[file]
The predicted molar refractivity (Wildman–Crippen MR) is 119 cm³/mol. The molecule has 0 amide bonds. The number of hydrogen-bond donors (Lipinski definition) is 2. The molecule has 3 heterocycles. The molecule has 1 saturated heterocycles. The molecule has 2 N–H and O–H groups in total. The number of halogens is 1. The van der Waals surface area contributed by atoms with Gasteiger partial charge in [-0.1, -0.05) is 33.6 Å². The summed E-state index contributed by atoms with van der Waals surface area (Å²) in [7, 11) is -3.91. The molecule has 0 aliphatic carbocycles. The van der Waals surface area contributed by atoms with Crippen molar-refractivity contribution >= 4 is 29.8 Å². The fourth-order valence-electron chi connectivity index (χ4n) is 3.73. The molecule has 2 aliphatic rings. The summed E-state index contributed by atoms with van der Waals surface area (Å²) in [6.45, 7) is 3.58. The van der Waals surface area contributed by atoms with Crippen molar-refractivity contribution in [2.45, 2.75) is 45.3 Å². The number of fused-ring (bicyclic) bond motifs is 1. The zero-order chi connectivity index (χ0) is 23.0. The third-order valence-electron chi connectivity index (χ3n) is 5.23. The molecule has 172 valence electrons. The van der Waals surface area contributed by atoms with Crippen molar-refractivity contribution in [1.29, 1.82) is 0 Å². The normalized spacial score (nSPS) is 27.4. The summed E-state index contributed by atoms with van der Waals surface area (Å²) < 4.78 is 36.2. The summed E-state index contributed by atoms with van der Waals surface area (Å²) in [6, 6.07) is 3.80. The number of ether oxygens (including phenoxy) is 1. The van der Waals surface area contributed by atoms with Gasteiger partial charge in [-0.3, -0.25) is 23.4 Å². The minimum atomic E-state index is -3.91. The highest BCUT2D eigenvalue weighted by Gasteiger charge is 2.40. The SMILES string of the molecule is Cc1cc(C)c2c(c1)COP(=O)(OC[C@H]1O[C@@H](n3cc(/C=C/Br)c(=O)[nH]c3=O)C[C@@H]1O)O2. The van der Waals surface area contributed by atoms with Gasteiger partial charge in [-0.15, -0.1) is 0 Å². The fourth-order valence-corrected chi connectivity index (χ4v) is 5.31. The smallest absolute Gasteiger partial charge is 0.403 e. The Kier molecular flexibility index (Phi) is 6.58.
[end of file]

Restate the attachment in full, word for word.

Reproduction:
The predicted molar refractivity (Wildman–Crippen MR) is 119 cm³/mol. The molecule has 0 amide bonds. The number of hydrogen-bond donors (Lipinski definition) is 2. The molecule has 3 heterocycles. The molecule has 1 saturated heterocycles. The molecule has 2 N–H and O–H groups in total. The number of halogens is 1. The van der Waals surface area contributed by atoms with Gasteiger partial charge in [-0.1, -0.05) is 33.6 Å². The summed E-state index contributed by atoms with van der Waals surface area (Å²) in [7, 11) is -3.91. The molecule has 0 aliphatic carbocycles. The van der Waals surface area contributed by atoms with Crippen molar-refractivity contribution >= 4 is 29.8 Å². The fourth-order valence-electron chi connectivity index (χ4n) is 3.73. The molecule has 2 aliphatic rings. The summed E-state index contributed by atoms with van der Waals surface area (Å²) in [6.45, 7) is 3.58. The van der Waals surface area contributed by atoms with Crippen molar-refractivity contribution in [2.45, 2.75) is 45.3 Å². The number of fused-ring (bicyclic) bond motifs is 1. The zero-order chi connectivity index (χ0) is 23.0. The third-order valence-electron chi connectivity index (χ3n) is 5.23. The molecule has 172 valence electrons. The van der Waals surface area contributed by atoms with Crippen molar-refractivity contribution in [1.29, 1.82) is 0 Å². The normalized spacial score (nSPS) is 27.4. The summed E-state index contributed by atoms with van der Waals surface area (Å²) < 4.78 is 36.2. The summed E-state index contributed by atoms with van der Waals surface area (Å²) in [6, 6.07) is 3.80. The number of ether oxygens (including phenoxy) is 1. The van der Waals surface area contributed by atoms with Gasteiger partial charge in [-0.3, -0.25) is 23.4 Å². The minimum atomic E-state index is -3.91. The highest BCUT2D eigenvalue weighted by Gasteiger charge is 2.40. The SMILES string of the molecule is Cc1cc(C)c2c(c1)COP(=O)(OC[C@H]1O[C@@H](n3cc(/C=C/Br)c(=O)[nH]c3=O)C[C@@H]1O)O2. The van der Waals surface area contributed by atoms with Gasteiger partial charge in [-0.15, -0.1) is 0 Å². The fourth-order valence-corrected chi connectivity index (χ4v) is 5.31. The smallest absolute Gasteiger partial charge is 0.403 e. The Kier molecular flexibility index (Phi) is 6.58.